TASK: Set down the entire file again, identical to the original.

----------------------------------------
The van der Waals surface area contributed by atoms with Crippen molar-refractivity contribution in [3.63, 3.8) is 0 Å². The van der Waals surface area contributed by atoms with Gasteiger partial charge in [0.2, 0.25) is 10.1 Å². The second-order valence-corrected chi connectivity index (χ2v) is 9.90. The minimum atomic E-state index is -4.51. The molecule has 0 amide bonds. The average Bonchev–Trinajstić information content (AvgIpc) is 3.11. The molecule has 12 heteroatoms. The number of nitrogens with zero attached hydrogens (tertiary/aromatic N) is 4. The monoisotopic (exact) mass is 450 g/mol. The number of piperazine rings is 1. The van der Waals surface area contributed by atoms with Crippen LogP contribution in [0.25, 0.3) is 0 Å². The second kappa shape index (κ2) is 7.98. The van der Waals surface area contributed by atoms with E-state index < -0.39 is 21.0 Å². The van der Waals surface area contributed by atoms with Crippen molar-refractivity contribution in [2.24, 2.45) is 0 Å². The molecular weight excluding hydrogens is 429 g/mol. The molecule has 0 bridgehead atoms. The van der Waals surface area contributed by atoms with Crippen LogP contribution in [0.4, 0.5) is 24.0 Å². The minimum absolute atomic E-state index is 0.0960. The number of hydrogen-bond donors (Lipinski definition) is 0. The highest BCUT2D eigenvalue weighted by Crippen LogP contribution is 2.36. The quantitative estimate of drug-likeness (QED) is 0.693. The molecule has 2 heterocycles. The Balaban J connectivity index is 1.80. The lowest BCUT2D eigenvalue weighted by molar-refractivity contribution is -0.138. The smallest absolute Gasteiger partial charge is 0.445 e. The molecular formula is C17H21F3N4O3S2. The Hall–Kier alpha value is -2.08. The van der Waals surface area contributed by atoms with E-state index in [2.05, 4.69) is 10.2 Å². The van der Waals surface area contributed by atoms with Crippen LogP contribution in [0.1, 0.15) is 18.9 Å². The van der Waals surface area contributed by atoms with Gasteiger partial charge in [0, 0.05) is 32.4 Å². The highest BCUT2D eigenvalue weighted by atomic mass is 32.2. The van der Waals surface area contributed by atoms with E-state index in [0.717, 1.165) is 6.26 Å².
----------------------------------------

The van der Waals surface area contributed by atoms with Crippen molar-refractivity contribution in [3.63, 3.8) is 0 Å². The van der Waals surface area contributed by atoms with Gasteiger partial charge in [0.2, 0.25) is 10.1 Å². The second-order valence-corrected chi connectivity index (χ2v) is 9.90. The minimum atomic E-state index is -4.51. The molecule has 0 amide bonds. The average Bonchev–Trinajstić information content (AvgIpc) is 3.11. The molecule has 12 heteroatoms. The number of nitrogens with zero attached hydrogens (tertiary/aromatic N) is 4. The monoisotopic (exact) mass is 450 g/mol. The number of piperazine rings is 1. The van der Waals surface area contributed by atoms with Crippen LogP contribution in [0.25, 0.3) is 0 Å². The second kappa shape index (κ2) is 7.98. The van der Waals surface area contributed by atoms with E-state index < -0.39 is 21.0 Å². The van der Waals surface area contributed by atoms with Crippen molar-refractivity contribution in [2.24, 2.45) is 0 Å². The molecular weight excluding hydrogens is 429 g/mol. The molecule has 0 bridgehead atoms. The van der Waals surface area contributed by atoms with Crippen LogP contribution in [0.4, 0.5) is 24.0 Å². The minimum absolute atomic E-state index is 0.0960. The number of hydrogen-bond donors (Lipinski definition) is 0. The highest BCUT2D eigenvalue weighted by Crippen LogP contribution is 2.36. The quantitative estimate of drug-likeness (QED) is 0.693. The molecule has 2 heterocycles. The Balaban J connectivity index is 1.80. The lowest BCUT2D eigenvalue weighted by molar-refractivity contribution is -0.138. The smallest absolute Gasteiger partial charge is 0.445 e. The molecular formula is C17H21F3N4O3S2. The Hall–Kier alpha value is -2.08. The van der Waals surface area contributed by atoms with E-state index in [2.05, 4.69) is 10.2 Å². The van der Waals surface area contributed by atoms with Crippen LogP contribution in [0.1, 0.15) is 18.9 Å². The van der Waals surface area contributed by atoms with Gasteiger partial charge in [0, 0.05) is 32.4 Å². The highest BCUT2D eigenvalue weighted by atomic mass is 32.2. The van der Waals surface area contributed by atoms with E-state index in [0.717, 1.165) is 6.26 Å².